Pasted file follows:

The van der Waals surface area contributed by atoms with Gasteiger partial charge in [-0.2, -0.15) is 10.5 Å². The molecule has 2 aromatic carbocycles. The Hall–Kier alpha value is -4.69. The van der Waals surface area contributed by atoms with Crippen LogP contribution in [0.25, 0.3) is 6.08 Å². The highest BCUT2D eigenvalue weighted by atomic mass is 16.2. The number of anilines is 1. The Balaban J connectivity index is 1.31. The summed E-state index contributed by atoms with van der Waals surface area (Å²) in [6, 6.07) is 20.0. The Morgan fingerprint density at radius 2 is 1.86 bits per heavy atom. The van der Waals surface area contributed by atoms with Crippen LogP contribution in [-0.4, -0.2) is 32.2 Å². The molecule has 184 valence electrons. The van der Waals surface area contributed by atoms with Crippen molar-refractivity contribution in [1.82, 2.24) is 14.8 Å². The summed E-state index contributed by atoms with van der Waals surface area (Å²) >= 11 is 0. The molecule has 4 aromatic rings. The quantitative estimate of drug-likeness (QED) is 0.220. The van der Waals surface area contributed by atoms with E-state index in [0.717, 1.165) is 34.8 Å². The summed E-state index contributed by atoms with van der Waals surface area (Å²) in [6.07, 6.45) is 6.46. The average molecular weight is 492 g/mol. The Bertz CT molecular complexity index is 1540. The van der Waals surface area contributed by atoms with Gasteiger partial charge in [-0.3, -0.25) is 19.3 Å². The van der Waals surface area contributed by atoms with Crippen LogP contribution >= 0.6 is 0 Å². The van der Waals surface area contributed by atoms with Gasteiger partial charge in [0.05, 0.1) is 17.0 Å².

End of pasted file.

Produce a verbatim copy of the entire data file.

The van der Waals surface area contributed by atoms with Gasteiger partial charge in [-0.2, -0.15) is 10.5 Å². The molecule has 2 aromatic carbocycles. The Hall–Kier alpha value is -4.69. The van der Waals surface area contributed by atoms with Crippen LogP contribution in [0.25, 0.3) is 6.08 Å². The highest BCUT2D eigenvalue weighted by atomic mass is 16.2. The number of anilines is 1. The Balaban J connectivity index is 1.31. The summed E-state index contributed by atoms with van der Waals surface area (Å²) in [6, 6.07) is 20.0. The Morgan fingerprint density at radius 2 is 1.86 bits per heavy atom. The van der Waals surface area contributed by atoms with Crippen LogP contribution in [-0.4, -0.2) is 32.2 Å². The molecule has 184 valence electrons. The van der Waals surface area contributed by atoms with Crippen molar-refractivity contribution in [1.82, 2.24) is 14.8 Å². The summed E-state index contributed by atoms with van der Waals surface area (Å²) >= 11 is 0. The molecule has 4 aromatic rings. The quantitative estimate of drug-likeness (QED) is 0.220. The van der Waals surface area contributed by atoms with E-state index in [0.717, 1.165) is 34.8 Å². The summed E-state index contributed by atoms with van der Waals surface area (Å²) in [6.07, 6.45) is 6.46. The average molecular weight is 492 g/mol. The Bertz CT molecular complexity index is 1540. The van der Waals surface area contributed by atoms with Gasteiger partial charge in [-0.3, -0.25) is 19.3 Å². The van der Waals surface area contributed by atoms with Crippen LogP contribution >= 0.6 is 0 Å². The van der Waals surface area contributed by atoms with Gasteiger partial charge in [0.05, 0.1) is 17.0 Å².